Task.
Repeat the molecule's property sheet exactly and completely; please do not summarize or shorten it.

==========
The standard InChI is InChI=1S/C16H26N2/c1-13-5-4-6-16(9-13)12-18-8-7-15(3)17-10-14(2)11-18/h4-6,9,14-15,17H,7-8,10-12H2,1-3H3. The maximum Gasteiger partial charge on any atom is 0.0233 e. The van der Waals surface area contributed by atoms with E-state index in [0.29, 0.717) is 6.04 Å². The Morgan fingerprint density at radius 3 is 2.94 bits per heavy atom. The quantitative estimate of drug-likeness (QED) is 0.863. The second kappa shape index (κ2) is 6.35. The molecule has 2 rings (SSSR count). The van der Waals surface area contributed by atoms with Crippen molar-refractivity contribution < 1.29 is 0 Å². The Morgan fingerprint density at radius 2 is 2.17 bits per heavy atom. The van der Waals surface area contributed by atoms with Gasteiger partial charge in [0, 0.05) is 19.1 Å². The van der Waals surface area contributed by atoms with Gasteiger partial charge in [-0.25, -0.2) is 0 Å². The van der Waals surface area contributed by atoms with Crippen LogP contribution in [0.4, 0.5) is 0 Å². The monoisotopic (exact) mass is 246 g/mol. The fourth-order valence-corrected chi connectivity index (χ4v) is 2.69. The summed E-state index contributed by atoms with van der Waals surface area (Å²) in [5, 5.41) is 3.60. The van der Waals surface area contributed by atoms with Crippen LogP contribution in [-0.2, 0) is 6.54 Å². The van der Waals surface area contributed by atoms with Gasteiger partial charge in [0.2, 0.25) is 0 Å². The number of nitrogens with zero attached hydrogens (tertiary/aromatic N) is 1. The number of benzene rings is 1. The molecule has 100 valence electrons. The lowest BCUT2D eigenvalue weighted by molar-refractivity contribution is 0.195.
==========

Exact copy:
The standard InChI is InChI=1S/C16H26N2/c1-13-5-4-6-16(9-13)12-18-8-7-15(3)17-10-14(2)11-18/h4-6,9,14-15,17H,7-8,10-12H2,1-3H3. The maximum Gasteiger partial charge on any atom is 0.0233 e. The van der Waals surface area contributed by atoms with E-state index in [0.29, 0.717) is 6.04 Å². The Morgan fingerprint density at radius 3 is 2.94 bits per heavy atom. The quantitative estimate of drug-likeness (QED) is 0.863. The second kappa shape index (κ2) is 6.35. The molecule has 2 rings (SSSR count). The van der Waals surface area contributed by atoms with Crippen molar-refractivity contribution < 1.29 is 0 Å². The Morgan fingerprint density at radius 2 is 2.17 bits per heavy atom. The van der Waals surface area contributed by atoms with Gasteiger partial charge in [0, 0.05) is 19.1 Å². The van der Waals surface area contributed by atoms with Gasteiger partial charge in [-0.25, -0.2) is 0 Å². The van der Waals surface area contributed by atoms with Crippen LogP contribution in [0.4, 0.5) is 0 Å². The monoisotopic (exact) mass is 246 g/mol. The fourth-order valence-corrected chi connectivity index (χ4v) is 2.69. The summed E-state index contributed by atoms with van der Waals surface area (Å²) in [5, 5.41) is 3.60. The van der Waals surface area contributed by atoms with Crippen LogP contribution in [-0.2, 0) is 6.54 Å². The van der Waals surface area contributed by atoms with Gasteiger partial charge in [0.2, 0.25) is 0 Å². The number of nitrogens with zero attached hydrogens (tertiary/aromatic N) is 1. The number of benzene rings is 1. The molecule has 100 valence electrons. The lowest BCUT2D eigenvalue weighted by molar-refractivity contribution is 0.195.